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Reduced hog and poultry production results in lower feed production

Published on 1 January, 2010, Last updated at 19:48 GMT

Philipines - Typhoons and diseases that reduced hog and poultry production slowed down demand for feeds and resulted in decline in food production by around 20 percent to 5.5 million metric tons (MMT).

An industry executive, who asked not to be identified, said that weaker demand for meat and poultry products among Filipino consumers has also discouraged hog and poultry raisers from increasing their production this year.

“One indication of the decline in feed production in 2009 is lower soybean-meal imports. Soybean-meal imports will [settle at] 1.1 MMT, down from 1.5 MMT shipped into the Philippines in 2008,” the source said.

Feed production, the feed milling industry executive noted, has been on the downtrend for the last couple of years due to natural disasters, as well as the diseases that ravaged hog and poultry farms.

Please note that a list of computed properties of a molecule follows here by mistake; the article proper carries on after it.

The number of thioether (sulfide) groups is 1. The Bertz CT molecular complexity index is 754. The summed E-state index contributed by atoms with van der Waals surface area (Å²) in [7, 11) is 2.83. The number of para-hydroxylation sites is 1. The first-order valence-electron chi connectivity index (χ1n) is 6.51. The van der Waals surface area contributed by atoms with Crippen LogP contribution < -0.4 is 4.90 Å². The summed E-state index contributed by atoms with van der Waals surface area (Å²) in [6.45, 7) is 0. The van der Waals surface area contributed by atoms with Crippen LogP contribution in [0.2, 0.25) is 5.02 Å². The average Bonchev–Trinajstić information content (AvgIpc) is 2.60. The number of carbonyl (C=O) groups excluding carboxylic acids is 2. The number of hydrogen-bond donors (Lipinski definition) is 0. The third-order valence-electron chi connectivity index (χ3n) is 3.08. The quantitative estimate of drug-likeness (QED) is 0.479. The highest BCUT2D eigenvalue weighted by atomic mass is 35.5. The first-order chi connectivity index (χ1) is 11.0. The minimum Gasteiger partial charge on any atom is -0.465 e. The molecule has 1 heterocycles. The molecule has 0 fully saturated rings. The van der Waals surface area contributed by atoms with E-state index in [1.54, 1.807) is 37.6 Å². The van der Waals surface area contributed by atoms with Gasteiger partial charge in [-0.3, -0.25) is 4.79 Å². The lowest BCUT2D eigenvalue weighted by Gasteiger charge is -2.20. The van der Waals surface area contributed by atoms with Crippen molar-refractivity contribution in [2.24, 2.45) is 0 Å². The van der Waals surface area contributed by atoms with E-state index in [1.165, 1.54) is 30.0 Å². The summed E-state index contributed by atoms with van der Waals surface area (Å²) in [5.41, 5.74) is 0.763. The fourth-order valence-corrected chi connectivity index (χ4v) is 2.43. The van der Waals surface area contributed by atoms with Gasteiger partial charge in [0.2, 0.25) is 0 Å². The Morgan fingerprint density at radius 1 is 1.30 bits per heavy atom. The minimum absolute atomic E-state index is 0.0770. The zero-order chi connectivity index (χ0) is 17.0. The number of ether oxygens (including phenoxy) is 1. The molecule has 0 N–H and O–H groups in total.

“[Recently,] we had [typhoons] Ondoy and Pepeng. Prior to that, an outbreak of varied sicknesses such as hog cholera and swine flu hit most [animal] farms in Luzon,” the source said.

Due to lower demand, feed prices were down by as much as 25 percent this year, the industry executive said.

Soybean meal provides the protein requirement for animal-feeds formula. It is an ingredient that cannot be replaced by any other feed substitute such as feed wheat for corn.

Apart from lower hog and poultry population, feed millers also had to contend with the high cost of corn in the first quarter of 2009, when corn prices shot up to as much as P26 per kilo.

The high prices of corn, said the industry executive, prompted local feed millers to import feed wheat.

“The landed cost of feed-grade wheat was at P8 per kilo. Such was the attractiveness of the price of imported feed wheat over local corn that over 1 MMT of feed wheat arrived in the Philippines from January to December this year,” the source said.

The importation of feed wheat was boosted by Executive Order 765, which allowed duty-free importation of feed-grade wheat and food-grade wheat. The 7-percent tariff on feed-grade wheat was scrapped from January to June this year.

Data released by the private sector showed that contracted feed wheat for 2009 reached 1.1 MMT, a significant jump over imports in 2008 pegged at 112,000 metric tons.


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